AJJ, Inc. provides full-service management services to ANNA and is one of the country’s leading firms specializing in nursing and health care association management. The company is headquartered in Pitman, NJ.
“I’m very pleased to welcome Dr. Tamara Kear to Anthony J. Jannetti, Inc.,” AJJ, Inc. Chairman Tony Jannetti said. “Her experience, vision, and proven leadership will be tremendous assets as she joins our team to provide association management services to ANNA.”
Dr. Kear has been an active member of ANNA for nearly 30 years. She started her service to the association in the early 1990s as a member and chair of the Distance Learning Committee. Over the last decade, she has served in a broad number of roles including ANNA National Director, Research Committee Member and Chairperson, ANNA Education Committee Member, and Nephrology Nursing Journal Editorial Board. Dr. Kear also represented ANNA on two prestigious committees: The Centers for Disease Control & Prevention Foundation’s Making Dialysis Safer Stakeholders Committee, and the Renal Physicians Association’s Patient Safety Committee.
In addition to her leadership roles, Dr. Kear has devoted much of her career to groundbreaking research to advance nephrology nursing and patient care. Her latest and most influential studies conducted with NNJ Editor Beth Ulrich, EdD, RN, FACHE, FAAN, are: “The Health and Safety of Nephrology Nurses and the Environments in Which They Work: Important for Nurses, Patients, and Organizations,” (2018); and “Patient Safety Culture in Nephrology Nurse Practice Settings: Initial Findings,” (2014).
Dr. Kear is currently employed at Villanova University, Villanova, PA, as associate professor, and holds a joint appointment at Main Line Health as the system’s nursing research consultant. She plans to continue to teach at Villanova as an adjunct faculty member after assuming the executive director role.
As ANNA Executive Director, Dr. Kear will work directly with the ANNA Board to further the association’s vision, mission, objectives, and policies. She will be responsible for the day-to-day administration of ANNA operations, overseeing the national office staff and ANNA’s consultants, and managing budgets, programs and services.
“I’m fully invested in using my leadership, research, administrative, education, clinical, and association management experience from an internship at the National League for Nursing to move ANNA forward,” Dr. Kear said. “I look forward to collaborating with our current and future members, the Board of Directors, our industry partners, and the overall nursing and nephrology communities.”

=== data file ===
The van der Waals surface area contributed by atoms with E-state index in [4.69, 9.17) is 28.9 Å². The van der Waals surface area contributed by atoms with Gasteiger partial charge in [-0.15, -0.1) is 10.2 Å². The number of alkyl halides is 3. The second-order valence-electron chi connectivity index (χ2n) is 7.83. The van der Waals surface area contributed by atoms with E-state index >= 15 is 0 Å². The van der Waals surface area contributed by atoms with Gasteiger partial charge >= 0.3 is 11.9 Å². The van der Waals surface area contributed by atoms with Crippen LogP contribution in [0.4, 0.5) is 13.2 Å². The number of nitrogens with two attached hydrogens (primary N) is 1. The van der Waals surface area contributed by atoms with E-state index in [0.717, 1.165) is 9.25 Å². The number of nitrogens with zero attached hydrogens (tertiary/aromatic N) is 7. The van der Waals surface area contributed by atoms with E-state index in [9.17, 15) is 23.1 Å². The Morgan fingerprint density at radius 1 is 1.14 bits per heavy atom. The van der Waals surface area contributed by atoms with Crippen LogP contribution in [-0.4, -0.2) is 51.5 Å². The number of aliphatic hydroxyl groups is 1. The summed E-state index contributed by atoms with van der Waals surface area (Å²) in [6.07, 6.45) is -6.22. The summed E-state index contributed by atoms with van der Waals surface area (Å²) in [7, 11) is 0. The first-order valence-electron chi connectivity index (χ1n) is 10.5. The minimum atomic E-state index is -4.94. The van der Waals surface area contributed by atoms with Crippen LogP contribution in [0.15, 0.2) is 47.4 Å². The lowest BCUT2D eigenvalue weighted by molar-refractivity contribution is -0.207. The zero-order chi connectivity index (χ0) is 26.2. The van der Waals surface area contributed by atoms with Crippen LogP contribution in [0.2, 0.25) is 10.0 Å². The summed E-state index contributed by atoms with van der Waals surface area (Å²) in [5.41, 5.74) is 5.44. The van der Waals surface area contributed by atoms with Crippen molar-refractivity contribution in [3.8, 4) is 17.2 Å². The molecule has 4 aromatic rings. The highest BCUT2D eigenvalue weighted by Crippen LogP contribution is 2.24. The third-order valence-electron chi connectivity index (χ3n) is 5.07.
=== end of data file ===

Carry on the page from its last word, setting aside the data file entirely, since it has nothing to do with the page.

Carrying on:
Dr. Kear said she was grateful to Pryor for stepping into the president role a few months early.
“It’s truly a privilege to contribute to ANNA as its president, and I know the association will benefit from Lillian’s extra months of service,” Dr. Kear said. “I’m looking forward to working with her and the ANNA Board to provide the best possible resources, education, and new opportunities to our members.”
Pryor’s Contributions to ANNA and Upcoming Role as President
Pryor, who is also a longtime dedicated ANNA leader, has served the association since 1990 in roles that include ANNA President-Elect, ANNA Director, ANNA Awards & Scholarships Committee Chairperson, ANNA representative to the Kidney Health Initiative Patient Preference Task Force, and Nephrology Nursing Journal author and peer reviewer.
She is an active member of the ANNA Dogwood Chapter in Georgia and has served the chapter as both its president and health policy representative. Pryor is currently employed at the Atlanta VA Medical Center in Decatur, GA, and she resides in Lawrenceville, GA.
As president, Pryor will lead the ANNA Board in upholding the association’s mission and vision and in implementing its strategic plan. She will help guide daily operations and will be the Board’s liaison to ANNA committees and task forces.
“It’s an honor to serve as ANNA President and I’m very pleased to have the opportunity to assume the role a little sooner,” Pryor said. “I’m excited to work with Tammie as the new executive director and I look forward to helping guide the efforts of such a wonderful organization.”
To learn more about ANNA, its leaders, and the nephrology nursing specialty, visit www.annanurse.org.

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Among all major cancers, pancreatic cancer has the highest rate of death – 93 percent of patients die within five years of diagnosis.
Treating the disease is difficult not only because the tumors spread quickly, but because of a muscle-wasting condition called cachexia that affects at least 80 percent of people with pancreatic cancer. However, a team of researchers from the OU College of Medicine has published a groundbreaking research study that reveals how cachexia is triggered, setting the stage for further studies on how to prevent it. The research was recently featured in the journal Gastroenterology, the leading publication in GI tract disease.
“Pancreatic cancer is a very tough disease, and novel therapies like treating cachexia are the only way we’re going to make progress because the traditional approach of trying to destroy the tumor isn’t enough,” said Courtney Houchen, M.D., a senior author on the study.
Although cachexia can occur in several types of cancers, it is especially prevalent in pancreatic cancer. Patients with cachexia experience a dramatic loss of muscle mass, usually accompanied by loss of appetite, weight loss and fatigue. Because cachexia takes such a toll on patients with pancreatic cancer, many cannot withstand surgery and they respond poorly to chemotherapy and radiation.